By Melissa Pistilli-Exclusive to Gold Investing News
A number of factors, real or imagined, combined to move the gold price down to touch a two-week low at $1087.70 an ounce early Thursday and then back up to nearly the $1110 level in a matter of hours.
Movements in the gold market are becoming less and less predictable as the “Great Recession” continues to alter how we look at global economics, currency markets and attitudes toward risk. The traditional thought no longer seems to apply in many aspects of our current situation.
Amongst the factors for today’s downward price actions are: a stronger dollar brought on by worries over Greece’s sovereign debt issues; and dampened risk appetite partly due to worse-than-expected weekly jobless claims sparking fears the economy is recovering much more slowly or not at all.
The factors limiting gold seem much stronger and likely to continue placing downward pressure. But, these factors have a lot to do with fear of another financial crisis bringing us back into the doldrums of 2008. And isn’t gold supposed to be a safe haven investors turn to in unstable times like these?
Gold: Risk Play or Safe Haven Asset?
Historically, gold has held the distinction of being a safe haven asset. A knight in shining armor fearful investors turn to in times of financial crisis; the one tangible thing that manages to hold its value.
However, investors looking for a safe place to secure their capital are now turning to the US dollar instead of gold, which is now lumped with riskier holdings such as higher-yielding currencies, commodities and equities.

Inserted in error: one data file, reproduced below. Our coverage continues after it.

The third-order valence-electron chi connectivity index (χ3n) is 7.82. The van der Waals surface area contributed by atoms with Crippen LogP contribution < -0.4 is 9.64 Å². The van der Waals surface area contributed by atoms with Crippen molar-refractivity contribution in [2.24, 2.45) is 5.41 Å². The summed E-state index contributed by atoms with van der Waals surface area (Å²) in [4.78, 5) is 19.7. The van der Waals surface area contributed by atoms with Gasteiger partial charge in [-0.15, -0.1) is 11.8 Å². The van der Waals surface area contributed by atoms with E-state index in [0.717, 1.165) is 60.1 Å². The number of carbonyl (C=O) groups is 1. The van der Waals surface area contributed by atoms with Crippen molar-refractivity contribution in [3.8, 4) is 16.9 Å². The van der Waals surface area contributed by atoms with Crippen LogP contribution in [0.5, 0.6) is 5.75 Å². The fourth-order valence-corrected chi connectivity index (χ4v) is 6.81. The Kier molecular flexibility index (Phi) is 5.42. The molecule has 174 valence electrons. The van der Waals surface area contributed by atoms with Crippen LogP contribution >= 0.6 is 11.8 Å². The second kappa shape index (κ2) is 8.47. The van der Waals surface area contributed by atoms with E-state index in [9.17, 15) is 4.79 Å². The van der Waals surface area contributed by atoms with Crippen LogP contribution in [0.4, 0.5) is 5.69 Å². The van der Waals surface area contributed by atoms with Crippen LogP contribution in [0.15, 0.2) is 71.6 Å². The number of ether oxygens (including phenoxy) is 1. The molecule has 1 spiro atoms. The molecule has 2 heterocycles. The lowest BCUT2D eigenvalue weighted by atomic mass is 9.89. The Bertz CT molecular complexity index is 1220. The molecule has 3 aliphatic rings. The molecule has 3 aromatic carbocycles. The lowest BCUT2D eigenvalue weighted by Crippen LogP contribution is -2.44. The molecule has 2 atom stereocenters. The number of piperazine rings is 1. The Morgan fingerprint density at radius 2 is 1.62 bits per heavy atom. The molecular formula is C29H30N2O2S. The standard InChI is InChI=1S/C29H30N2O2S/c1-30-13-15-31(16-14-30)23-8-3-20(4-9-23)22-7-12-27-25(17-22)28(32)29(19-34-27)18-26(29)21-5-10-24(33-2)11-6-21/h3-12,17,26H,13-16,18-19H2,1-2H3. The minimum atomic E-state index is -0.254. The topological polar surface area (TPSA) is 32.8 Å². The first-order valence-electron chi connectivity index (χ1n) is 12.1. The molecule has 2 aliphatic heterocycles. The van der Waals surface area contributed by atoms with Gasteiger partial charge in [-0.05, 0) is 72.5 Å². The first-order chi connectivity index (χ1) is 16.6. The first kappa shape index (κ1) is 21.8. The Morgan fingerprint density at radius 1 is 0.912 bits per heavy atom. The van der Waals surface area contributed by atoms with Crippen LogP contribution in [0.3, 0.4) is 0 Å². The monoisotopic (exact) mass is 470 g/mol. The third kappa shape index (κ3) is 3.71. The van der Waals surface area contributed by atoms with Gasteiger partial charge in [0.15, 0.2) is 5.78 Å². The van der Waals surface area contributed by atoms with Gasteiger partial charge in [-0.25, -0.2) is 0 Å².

According to Dow Jones Newswires’ Matt Whittaker, this shift in perception “has come about in part because ultralow interest rates have helped spark investor buying in the metal.”
Fortunately, Whittaker points out in a later post, “the safety allure of gold isn’t totally tarnished.” At least not in Europe where investors are concerned Greece’s financial woes, as well as those of other EU nations, may deepen. “The metal has recently hit a record high in euros.”
On Thursday, the European Commission reported that economic sentiment in the eurozone dropped for the first time in nearly a year. Business investment has also fell 5.8 per cent in the fourth quarter in the U.K. In regards to Greece’s problems, Standard & Poor’s has issued a warning that the nation is in danger of earning a junk status credit rating. Moody’s Investors Service has said it also may cut the country’s debt rating if it doesn’t take more aggressive actions to cut its deficit.
From Bears to Bulls, the web is afire with gold price predictions. Depending where you fall on the gold investor spectrum, there’s a forecast that fits you.
For my Down to Earth Bear Friends, analysts at Bullion Desk see gold “looking vulnerable to a deeper correction” and “expect dips to continue to draw investment support on inflation or deflation concerns and Greek downgrade or default worries with gold holding in a broad band between $1,074 and $1,130.”
For my Overly Optimistic Bull Pals, analyst, trader and editor of the Market Oracle Nadeem Walayat says gold prices will reach $1350 later in 2010 before pushing as high as $2,000 an ounce.